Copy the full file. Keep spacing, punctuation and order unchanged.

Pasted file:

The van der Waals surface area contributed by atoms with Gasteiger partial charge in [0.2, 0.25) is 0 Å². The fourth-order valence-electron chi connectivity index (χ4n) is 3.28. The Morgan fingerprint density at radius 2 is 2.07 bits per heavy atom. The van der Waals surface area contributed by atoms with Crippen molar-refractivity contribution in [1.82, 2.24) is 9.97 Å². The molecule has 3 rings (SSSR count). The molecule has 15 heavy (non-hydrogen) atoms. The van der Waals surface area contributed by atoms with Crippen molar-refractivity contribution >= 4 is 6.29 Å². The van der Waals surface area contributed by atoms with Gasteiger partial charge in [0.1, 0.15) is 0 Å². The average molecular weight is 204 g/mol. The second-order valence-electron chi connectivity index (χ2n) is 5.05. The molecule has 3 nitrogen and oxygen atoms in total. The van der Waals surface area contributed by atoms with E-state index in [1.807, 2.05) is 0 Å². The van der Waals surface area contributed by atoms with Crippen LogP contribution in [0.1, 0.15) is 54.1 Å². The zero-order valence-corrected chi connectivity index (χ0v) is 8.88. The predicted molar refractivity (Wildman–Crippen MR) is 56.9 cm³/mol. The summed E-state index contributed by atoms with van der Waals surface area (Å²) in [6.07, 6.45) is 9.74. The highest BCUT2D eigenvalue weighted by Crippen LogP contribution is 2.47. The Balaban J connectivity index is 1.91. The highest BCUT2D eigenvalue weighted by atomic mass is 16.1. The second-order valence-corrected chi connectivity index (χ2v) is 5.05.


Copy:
The van der Waals surface area contributed by atoms with Gasteiger partial charge in [0.2, 0.25) is 0 Å². The fourth-order valence-electron chi connectivity index (χ4n) is 3.28. The Morgan fingerprint density at radius 2 is 2.07 bits per heavy atom. The van der Waals surface area contributed by atoms with Crippen molar-refractivity contribution in [1.82, 2.24) is 9.97 Å². The molecule has 3 rings (SSSR count). The molecule has 15 heavy (non-hydrogen) atoms. The van der Waals surface area contributed by atoms with Crippen molar-refractivity contribution >= 4 is 6.29 Å². The van der Waals surface area contributed by atoms with Gasteiger partial charge in [0.1, 0.15) is 0 Å². The average molecular weight is 204 g/mol. The second-order valence-electron chi connectivity index (χ2n) is 5.05. The molecule has 3 nitrogen and oxygen atoms in total. The van der Waals surface area contributed by atoms with E-state index in [1.807, 2.05) is 0 Å². The van der Waals surface area contributed by atoms with Crippen LogP contribution in [0.1, 0.15) is 54.1 Å². The zero-order valence-corrected chi connectivity index (χ0v) is 8.88. The predicted molar refractivity (Wildman–Crippen MR) is 56.9 cm³/mol. The summed E-state index contributed by atoms with van der Waals surface area (Å²) in [6.07, 6.45) is 9.74. The highest BCUT2D eigenvalue weighted by Crippen LogP contribution is 2.47. The Balaban J connectivity index is 1.91. The highest BCUT2D eigenvalue weighted by atomic mass is 16.1. The second-order valence-corrected chi connectivity index (χ2v) is 5.05.